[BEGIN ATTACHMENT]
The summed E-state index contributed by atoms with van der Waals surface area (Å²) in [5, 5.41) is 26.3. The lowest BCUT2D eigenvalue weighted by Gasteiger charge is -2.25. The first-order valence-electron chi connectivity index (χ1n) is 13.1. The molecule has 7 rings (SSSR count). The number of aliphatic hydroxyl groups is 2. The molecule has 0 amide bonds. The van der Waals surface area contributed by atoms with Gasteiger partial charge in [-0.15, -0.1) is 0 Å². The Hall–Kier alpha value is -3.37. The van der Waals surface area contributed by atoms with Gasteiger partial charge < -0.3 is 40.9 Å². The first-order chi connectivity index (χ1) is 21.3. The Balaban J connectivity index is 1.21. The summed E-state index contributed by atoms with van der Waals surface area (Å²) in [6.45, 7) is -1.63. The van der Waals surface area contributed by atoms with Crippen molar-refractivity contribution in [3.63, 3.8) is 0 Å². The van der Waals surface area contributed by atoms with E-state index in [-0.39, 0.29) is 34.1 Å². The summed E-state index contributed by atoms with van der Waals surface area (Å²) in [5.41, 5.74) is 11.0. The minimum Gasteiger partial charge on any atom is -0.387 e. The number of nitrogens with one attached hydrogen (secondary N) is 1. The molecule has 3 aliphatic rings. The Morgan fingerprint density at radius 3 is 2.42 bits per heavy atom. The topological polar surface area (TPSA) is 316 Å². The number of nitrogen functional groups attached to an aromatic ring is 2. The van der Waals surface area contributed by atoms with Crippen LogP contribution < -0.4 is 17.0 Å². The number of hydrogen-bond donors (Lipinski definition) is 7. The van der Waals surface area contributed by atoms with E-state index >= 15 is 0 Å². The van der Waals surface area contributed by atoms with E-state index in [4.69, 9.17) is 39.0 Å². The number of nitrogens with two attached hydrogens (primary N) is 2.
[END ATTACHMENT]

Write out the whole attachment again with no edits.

The summed E-state index contributed by atoms with van der Waals surface area (Å²) in [5, 5.41) is 26.3. The lowest BCUT2D eigenvalue weighted by Gasteiger charge is -2.25. The first-order valence-electron chi connectivity index (χ1n) is 13.1. The molecule has 7 rings (SSSR count). The number of aliphatic hydroxyl groups is 2. The molecule has 0 amide bonds. The van der Waals surface area contributed by atoms with Gasteiger partial charge in [-0.15, -0.1) is 0 Å². The Hall–Kier alpha value is -3.37. The van der Waals surface area contributed by atoms with Gasteiger partial charge < -0.3 is 40.9 Å². The first-order chi connectivity index (χ1) is 21.3. The Balaban J connectivity index is 1.21. The summed E-state index contributed by atoms with van der Waals surface area (Å²) in [6.45, 7) is -1.63. The van der Waals surface area contributed by atoms with Crippen molar-refractivity contribution in [3.63, 3.8) is 0 Å². The van der Waals surface area contributed by atoms with E-state index in [-0.39, 0.29) is 34.1 Å². The summed E-state index contributed by atoms with van der Waals surface area (Å²) in [5.41, 5.74) is 11.0. The minimum Gasteiger partial charge on any atom is -0.387 e. The number of nitrogens with one attached hydrogen (secondary N) is 1. The molecule has 3 aliphatic rings. The Morgan fingerprint density at radius 3 is 2.42 bits per heavy atom. The topological polar surface area (TPSA) is 316 Å². The number of nitrogen functional groups attached to an aromatic ring is 2. The van der Waals surface area contributed by atoms with Crippen LogP contribution < -0.4 is 17.0 Å². The number of hydrogen-bond donors (Lipinski definition) is 7. The van der Waals surface area contributed by atoms with E-state index >= 15 is 0 Å². The van der Waals surface area contributed by atoms with E-state index in [4.69, 9.17) is 39.0 Å². The number of nitrogens with two attached hydrogens (primary N) is 2.